I have this t-shirt because I am a Philip K. Dick fan. I first learned of Philip K. Dick from Madhu, a friend of mine long, long ago in the early 90s who wondered what was wrong with me that I hadn’t read PKD. Madhu is/was Indian and brilliant and a chain smoker and I had a good time once writing a short story about him, but Madhu said it wasn’t a short story; it was a transcription of our conversation and then, “Inside that gargantuan brain is there an imagination at all?” A point I took seriously and forever and no longer make the mistake of thinking my life is art. It’s not. It’s my life. Art is something else…
So I read The Man in the High Castle and I loved it and then I read Do Androids Dream of Electric Sheep? Which is the basis for Bladerunner which, of course, I loved… I became hooked on Philip K. Dick, though after a while I began to see a certain hole in his fiction. Confessions of a Crap Artist was, to me, awful. It seemed to eschew PKD’s usual disorientation and paranoia and fall into a miasma filled abyss in which I didn’t want to spend much time. One of the most inspiring novels I’ve ever read is Galactic Pot Healer and for pure entertainment I think it’s difficult to outreach Ubik.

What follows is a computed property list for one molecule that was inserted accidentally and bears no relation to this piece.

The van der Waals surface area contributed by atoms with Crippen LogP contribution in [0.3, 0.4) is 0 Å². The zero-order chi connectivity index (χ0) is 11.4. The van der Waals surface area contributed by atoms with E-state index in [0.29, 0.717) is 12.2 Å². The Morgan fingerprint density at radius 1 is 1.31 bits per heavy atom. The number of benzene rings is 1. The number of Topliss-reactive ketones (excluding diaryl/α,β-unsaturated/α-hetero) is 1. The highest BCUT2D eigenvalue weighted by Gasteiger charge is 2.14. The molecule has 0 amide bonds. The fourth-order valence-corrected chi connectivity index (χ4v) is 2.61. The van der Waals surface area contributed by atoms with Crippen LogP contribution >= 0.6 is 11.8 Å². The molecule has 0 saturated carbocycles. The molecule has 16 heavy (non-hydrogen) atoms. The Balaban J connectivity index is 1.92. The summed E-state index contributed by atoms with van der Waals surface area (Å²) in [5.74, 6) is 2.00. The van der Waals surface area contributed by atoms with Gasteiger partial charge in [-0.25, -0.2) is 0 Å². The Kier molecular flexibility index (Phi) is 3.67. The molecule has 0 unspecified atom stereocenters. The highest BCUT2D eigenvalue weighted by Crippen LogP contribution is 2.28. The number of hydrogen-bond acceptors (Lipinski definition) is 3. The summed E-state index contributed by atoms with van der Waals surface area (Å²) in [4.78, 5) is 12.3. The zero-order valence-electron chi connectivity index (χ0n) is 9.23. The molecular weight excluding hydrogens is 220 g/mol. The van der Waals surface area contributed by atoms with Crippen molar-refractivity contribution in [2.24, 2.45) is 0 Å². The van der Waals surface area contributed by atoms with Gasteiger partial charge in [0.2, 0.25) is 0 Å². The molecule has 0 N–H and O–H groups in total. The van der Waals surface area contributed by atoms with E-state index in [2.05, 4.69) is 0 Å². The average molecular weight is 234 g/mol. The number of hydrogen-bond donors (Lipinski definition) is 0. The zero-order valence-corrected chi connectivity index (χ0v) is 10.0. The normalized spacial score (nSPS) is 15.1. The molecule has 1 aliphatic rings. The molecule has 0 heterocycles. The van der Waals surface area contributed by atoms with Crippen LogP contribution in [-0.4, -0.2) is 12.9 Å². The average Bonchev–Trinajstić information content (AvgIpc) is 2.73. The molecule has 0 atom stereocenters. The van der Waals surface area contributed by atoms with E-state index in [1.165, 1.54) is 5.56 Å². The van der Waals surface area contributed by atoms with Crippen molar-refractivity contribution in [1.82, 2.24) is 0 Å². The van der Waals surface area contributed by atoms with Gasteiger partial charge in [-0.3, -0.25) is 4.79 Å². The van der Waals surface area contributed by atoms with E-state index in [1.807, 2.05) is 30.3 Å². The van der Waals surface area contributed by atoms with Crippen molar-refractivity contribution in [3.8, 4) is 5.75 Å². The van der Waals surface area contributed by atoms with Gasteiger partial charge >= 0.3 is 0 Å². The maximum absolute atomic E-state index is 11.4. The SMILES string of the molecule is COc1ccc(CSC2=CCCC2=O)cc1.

So yesterday I was in a local Starbucks and the bespectacled young Baristo looked at my shirt and said, “I like your shirt.”
“You’ll dream of it later,” I said, wondering if he knew what he was looking at.
“I liked that book but I haven’t read any other books by Dick.”
(“Yikes,” I thought, “watch me NOT go there.”) And I didn’t.
“What do you recommend?” he asked. “I’m geeky but not so much science fiction geeky.”
“You need to explore your geekitude potential,” I said. “Read The Man in the High Castle.” As for me, I just rebought Galactic Pot Healer to read on a flight I’ll be taking soon. Nothing like Philip K. Dick to provide good company in life’s moments of rapid transformation when everything familiar suddenly looks as if you’ve never seen it before, those moments when the rules show up never to have been those printed on the page or engraved upon your heart.